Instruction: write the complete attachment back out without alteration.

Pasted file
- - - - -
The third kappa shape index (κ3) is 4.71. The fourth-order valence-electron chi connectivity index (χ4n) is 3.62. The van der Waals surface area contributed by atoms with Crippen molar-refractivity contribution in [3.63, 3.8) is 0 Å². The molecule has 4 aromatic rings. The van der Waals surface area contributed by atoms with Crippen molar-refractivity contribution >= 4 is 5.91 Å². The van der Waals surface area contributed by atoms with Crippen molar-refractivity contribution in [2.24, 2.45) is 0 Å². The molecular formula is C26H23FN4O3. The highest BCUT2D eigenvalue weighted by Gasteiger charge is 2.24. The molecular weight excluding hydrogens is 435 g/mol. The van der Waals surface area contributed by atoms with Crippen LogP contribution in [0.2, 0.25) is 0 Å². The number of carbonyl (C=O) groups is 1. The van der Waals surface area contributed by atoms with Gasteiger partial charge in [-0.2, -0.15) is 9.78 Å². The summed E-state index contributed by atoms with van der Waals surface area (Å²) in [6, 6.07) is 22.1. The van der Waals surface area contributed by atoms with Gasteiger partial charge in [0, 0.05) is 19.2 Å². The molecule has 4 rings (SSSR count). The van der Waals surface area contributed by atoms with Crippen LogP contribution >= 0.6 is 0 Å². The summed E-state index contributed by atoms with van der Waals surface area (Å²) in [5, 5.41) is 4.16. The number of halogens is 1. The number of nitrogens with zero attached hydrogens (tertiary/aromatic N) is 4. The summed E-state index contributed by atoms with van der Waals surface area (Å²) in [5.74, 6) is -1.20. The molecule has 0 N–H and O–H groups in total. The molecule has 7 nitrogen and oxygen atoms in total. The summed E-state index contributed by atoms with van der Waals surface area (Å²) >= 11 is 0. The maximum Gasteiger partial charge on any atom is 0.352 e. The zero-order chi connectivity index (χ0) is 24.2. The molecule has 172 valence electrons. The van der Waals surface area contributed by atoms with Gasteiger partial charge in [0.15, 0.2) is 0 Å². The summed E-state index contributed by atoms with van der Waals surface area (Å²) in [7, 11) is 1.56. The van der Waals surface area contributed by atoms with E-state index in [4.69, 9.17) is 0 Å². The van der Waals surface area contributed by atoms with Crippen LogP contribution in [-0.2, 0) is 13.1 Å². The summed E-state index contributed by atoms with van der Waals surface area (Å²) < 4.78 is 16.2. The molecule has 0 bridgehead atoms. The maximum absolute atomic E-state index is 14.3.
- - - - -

The third kappa shape index (κ3) is 4.71. The fourth-order valence-electron chi connectivity index (χ4n) is 3.62. The van der Waals surface area contributed by atoms with Crippen molar-refractivity contribution in [3.63, 3.8) is 0 Å². The molecule has 4 aromatic rings. The van der Waals surface area contributed by atoms with Crippen molar-refractivity contribution >= 4 is 5.91 Å². The van der Waals surface area contributed by atoms with Crippen molar-refractivity contribution in [2.24, 2.45) is 0 Å². The molecular formula is C26H23FN4O3. The highest BCUT2D eigenvalue weighted by Gasteiger charge is 2.24. The molecular weight excluding hydrogens is 435 g/mol. The van der Waals surface area contributed by atoms with Crippen LogP contribution in [0.2, 0.25) is 0 Å². The number of carbonyl (C=O) groups is 1. The van der Waals surface area contributed by atoms with Gasteiger partial charge in [-0.2, -0.15) is 9.78 Å². The summed E-state index contributed by atoms with van der Waals surface area (Å²) in [6, 6.07) is 22.1. The van der Waals surface area contributed by atoms with Gasteiger partial charge in [0, 0.05) is 19.2 Å². The molecule has 4 rings (SSSR count). The van der Waals surface area contributed by atoms with Crippen LogP contribution >= 0.6 is 0 Å². The summed E-state index contributed by atoms with van der Waals surface area (Å²) in [5, 5.41) is 4.16. The number of halogens is 1. The number of nitrogens with zero attached hydrogens (tertiary/aromatic N) is 4. The summed E-state index contributed by atoms with van der Waals surface area (Å²) in [5.74, 6) is -1.20. The molecule has 0 N–H and O–H groups in total. The molecule has 7 nitrogen and oxygen atoms in total. The summed E-state index contributed by atoms with van der Waals surface area (Å²) >= 11 is 0. The maximum Gasteiger partial charge on any atom is 0.352 e. The zero-order chi connectivity index (χ0) is 24.2. The molecule has 172 valence electrons. The van der Waals surface area contributed by atoms with Gasteiger partial charge in [0.15, 0.2) is 0 Å². The summed E-state index contributed by atoms with van der Waals surface area (Å²) in [7, 11) is 1.56. The van der Waals surface area contributed by atoms with E-state index in [4.69, 9.17) is 0 Å². The van der Waals surface area contributed by atoms with Crippen LogP contribution in [-0.2, 0) is 13.1 Å². The summed E-state index contributed by atoms with van der Waals surface area (Å²) < 4.78 is 16.2. The molecule has 0 bridgehead atoms. The maximum absolute atomic E-state index is 14.3.